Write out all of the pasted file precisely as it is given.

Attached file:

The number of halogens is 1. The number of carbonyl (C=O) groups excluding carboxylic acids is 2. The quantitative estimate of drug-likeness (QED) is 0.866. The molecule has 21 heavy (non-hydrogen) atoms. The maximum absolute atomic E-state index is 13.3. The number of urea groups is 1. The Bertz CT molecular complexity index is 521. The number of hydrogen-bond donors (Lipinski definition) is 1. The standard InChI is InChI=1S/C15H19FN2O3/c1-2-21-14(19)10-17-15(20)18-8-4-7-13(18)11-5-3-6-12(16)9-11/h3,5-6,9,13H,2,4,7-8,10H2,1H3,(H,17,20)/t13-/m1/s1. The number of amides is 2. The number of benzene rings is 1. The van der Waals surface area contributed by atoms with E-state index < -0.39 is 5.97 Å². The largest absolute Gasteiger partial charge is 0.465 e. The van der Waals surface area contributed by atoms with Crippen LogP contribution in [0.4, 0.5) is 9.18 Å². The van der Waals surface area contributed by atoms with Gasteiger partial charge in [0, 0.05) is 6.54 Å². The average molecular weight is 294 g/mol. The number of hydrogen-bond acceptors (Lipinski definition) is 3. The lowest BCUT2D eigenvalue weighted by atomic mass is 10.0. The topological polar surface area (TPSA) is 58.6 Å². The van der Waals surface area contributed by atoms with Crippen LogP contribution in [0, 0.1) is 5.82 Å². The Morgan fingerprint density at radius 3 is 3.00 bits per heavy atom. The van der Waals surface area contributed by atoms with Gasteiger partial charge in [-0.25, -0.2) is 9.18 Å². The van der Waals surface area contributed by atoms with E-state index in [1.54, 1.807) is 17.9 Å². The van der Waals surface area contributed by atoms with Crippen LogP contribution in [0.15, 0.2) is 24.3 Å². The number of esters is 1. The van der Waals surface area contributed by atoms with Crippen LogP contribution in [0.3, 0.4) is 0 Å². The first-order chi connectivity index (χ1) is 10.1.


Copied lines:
The number of halogens is 1. The number of carbonyl (C=O) groups excluding carboxylic acids is 2. The quantitative estimate of drug-likeness (QED) is 0.866. The molecule has 21 heavy (non-hydrogen) atoms. The maximum absolute atomic E-state index is 13.3. The number of urea groups is 1. The Bertz CT molecular complexity index is 521. The number of hydrogen-bond donors (Lipinski definition) is 1. The standard InChI is InChI=1S/C15H19FN2O3/c1-2-21-14(19)10-17-15(20)18-8-4-7-13(18)11-5-3-6-12(16)9-11/h3,5-6,9,13H,2,4,7-8,10H2,1H3,(H,17,20)/t13-/m1/s1. The number of amides is 2. The number of benzene rings is 1. The van der Waals surface area contributed by atoms with E-state index < -0.39 is 5.97 Å². The largest absolute Gasteiger partial charge is 0.465 e. The van der Waals surface area contributed by atoms with Crippen LogP contribution in [0.4, 0.5) is 9.18 Å². The van der Waals surface area contributed by atoms with Gasteiger partial charge in [0, 0.05) is 6.54 Å². The average molecular weight is 294 g/mol. The number of hydrogen-bond acceptors (Lipinski definition) is 3. The lowest BCUT2D eigenvalue weighted by atomic mass is 10.0. The topological polar surface area (TPSA) is 58.6 Å². The van der Waals surface area contributed by atoms with Crippen LogP contribution in [0, 0.1) is 5.82 Å². The Morgan fingerprint density at radius 3 is 3.00 bits per heavy atom. The van der Waals surface area contributed by atoms with Gasteiger partial charge in [-0.25, -0.2) is 9.18 Å². The van der Waals surface area contributed by atoms with E-state index in [1.54, 1.807) is 17.9 Å². The van der Waals surface area contributed by atoms with Crippen LogP contribution in [0.15, 0.2) is 24.3 Å². The number of esters is 1. The van der Waals surface area contributed by atoms with Crippen LogP contribution in [0.3, 0.4) is 0 Å². The first-order chi connectivity index (χ1) is 10.1.